Surprising things about Vatican City and Museum

St Peter's Basilica Dome, Vatican City Museum

Surrounded by the Italian capital Rome is Vatican City, the beating heart of the Catholic religion where the Pope resides. There’s an incredible amount of things to explore in this small city state that I’ve summed up my favourite facts and experiences below.

This post has been sponsored by Travel Cast TV, a new video platform that I’ve shared my Rome and Vatican City montage on above. If you’re viewing this post on an iOS device, click here to view the video.

1. The Smallest Country
View of St Peter's Square at sunset from the Basilica

Many people don’t realise as they enter the Piazza San Pietro (St. Peter’s Square) that they’re leaving Rome and Italy altogether. At 0.2 square miles, Vatican City is recognised as the smallest country in the world with under 1,000 residents.

2. One of the World’s largest art collections
School of Athens by Raphael, Famous artworks inside Vatican Museum
Beautiful painted rooms in Vatican Museum
The Hall of Maps in Vatican Museum
Beautiful religious paintings inside Vatican Museum

First image: School of Athens, Raphael. Third image: The Hall of Maps

The paintings and art work inside Vatican Museum stretch nearly 9 miles with room after room of breathtaking imagery from Caravaggio, Raphael, Michelangelo and more. I couldn’t believe how huge the museum actually is, remember to give yourself a few hours to appreciate it all.

3. Thousands of years of history
Spiral staircase inside Vatican Museum
Egyptian Artefacts inside Vatican Museum

Even though The Vatican has been the influential centre of the Catholic religion for centuries, the museum is also home to artefacts from around the world, including Egyptian tablets, mummified human remains and statues from Ancient Rome to Indonesia.

Closeup of St Peters Basilica Entrance with Sculptures
Sculptures inside Vatican Museum

Have a look at my eight tips to visiting Rome on a budget (opens in a new tab).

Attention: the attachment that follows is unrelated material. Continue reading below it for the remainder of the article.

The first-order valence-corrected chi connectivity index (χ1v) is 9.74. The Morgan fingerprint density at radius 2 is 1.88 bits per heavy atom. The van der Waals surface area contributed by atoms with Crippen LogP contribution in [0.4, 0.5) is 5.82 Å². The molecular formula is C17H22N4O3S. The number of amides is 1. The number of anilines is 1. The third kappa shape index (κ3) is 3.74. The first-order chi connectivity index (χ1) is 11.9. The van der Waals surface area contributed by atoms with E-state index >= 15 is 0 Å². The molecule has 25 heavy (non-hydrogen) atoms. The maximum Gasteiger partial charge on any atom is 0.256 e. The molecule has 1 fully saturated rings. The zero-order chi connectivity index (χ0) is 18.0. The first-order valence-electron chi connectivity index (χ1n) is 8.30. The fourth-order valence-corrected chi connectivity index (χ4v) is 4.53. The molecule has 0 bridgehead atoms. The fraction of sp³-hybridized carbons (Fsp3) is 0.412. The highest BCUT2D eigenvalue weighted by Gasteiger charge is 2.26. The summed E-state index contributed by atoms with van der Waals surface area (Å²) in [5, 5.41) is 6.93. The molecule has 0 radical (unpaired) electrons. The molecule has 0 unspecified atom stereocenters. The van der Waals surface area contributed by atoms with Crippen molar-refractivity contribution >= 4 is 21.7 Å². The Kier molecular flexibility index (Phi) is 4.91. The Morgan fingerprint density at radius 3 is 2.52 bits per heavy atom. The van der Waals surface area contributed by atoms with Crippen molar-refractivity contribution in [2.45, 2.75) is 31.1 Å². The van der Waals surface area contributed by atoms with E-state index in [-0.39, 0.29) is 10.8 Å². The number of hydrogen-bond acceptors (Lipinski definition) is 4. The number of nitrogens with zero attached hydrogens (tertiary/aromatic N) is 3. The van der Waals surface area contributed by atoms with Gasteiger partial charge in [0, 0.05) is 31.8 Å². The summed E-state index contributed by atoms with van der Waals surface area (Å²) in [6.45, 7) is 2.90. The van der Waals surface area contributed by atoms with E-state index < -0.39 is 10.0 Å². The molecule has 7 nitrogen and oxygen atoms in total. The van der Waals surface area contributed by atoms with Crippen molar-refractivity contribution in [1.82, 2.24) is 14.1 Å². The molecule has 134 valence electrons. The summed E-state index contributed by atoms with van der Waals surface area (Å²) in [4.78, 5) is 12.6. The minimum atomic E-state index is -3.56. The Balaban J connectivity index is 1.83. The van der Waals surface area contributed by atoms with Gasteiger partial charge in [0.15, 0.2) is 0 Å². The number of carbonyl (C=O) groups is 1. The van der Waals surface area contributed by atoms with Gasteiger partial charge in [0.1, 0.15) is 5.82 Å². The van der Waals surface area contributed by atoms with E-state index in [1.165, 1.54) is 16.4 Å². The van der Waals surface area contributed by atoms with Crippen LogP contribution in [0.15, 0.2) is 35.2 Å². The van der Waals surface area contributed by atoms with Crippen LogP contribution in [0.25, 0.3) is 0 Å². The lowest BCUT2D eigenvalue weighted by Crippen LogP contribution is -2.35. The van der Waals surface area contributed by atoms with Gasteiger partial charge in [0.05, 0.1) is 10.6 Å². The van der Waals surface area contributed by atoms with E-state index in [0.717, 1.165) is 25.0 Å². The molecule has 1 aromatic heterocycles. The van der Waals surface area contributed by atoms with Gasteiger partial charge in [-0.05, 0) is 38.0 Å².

4. The tomb of Saint Peter
The gardens of Vatican City

Excavations beneath the Basilica (that includes the tomb of Saint Peter) is actually open to the public, but with a limit of around 250 people per day. Therefore you must contact the museum in advance to have a chance of going on this fascinating journey during your trip. You can find out more information about exploring the Tomb and Necropolis by clicking here.

Religious paintings and tapestries in the Vatican Museum archives
Amazing religious artwork in Vatican Museum

Check out my previous post on St. Domitilla’s catacombs on the outskirts of Rome.

5. Michelangelo’s masterpieces
Pietà by Michelangelo inside St Peter's Basilica

Pietà by Michelangelo

The Sistine Chapel is arguably one of the finest artworks to have ever been created. Commissioned by Pope Julius II in the early 1500s, Michelangelo painted famous scenes from the Bible over the walls and ceilings of this breathtaking room. Photography is not permitted inside the Chapel, but you can get a sneak peak on the Vatican’s website.

A view of Vatican City at night from the River Tiber in Rome

Click to view my images of Rome at night that’ll inspire wanderlust.

6. The largest Church in the World
Saint Peter's Square at dusk
Inside Saint Peter's Basilica

Saint Peter’s Basilica is the largest church in the world and is best appreciated beneath the large dome where the cross layout meets. It’s one of (if not the) most awe-inspiring places I’ve ever stepped foot in – the photos do not do it justice!

Beautiful sculptures inside Saint Peter's Basilica

This is also where you can see ‘Pietà’, another masterpiece of Michelangelo (mentioned above), who created this incredible sculpture when he was just 22 years old!

7. The Sunday Angelus Prayer
The Pope's Sunday Angelus Prayer
A Sunday Angelus Prayer from the Pope in Saint Peter's Square

On Sundays at noon the Pope delivers a prayer in Italian from his apartment balcony that overlooks Saint Peter’s Square. It’s a wonderful event to witness with thousands of spectators from all nationalities paying respect to this religious tradition.

Roman Sculptures in Vatican Museum

Have you visited Rome and Vatican city yet? What were your favourite places to explore? Let me know!


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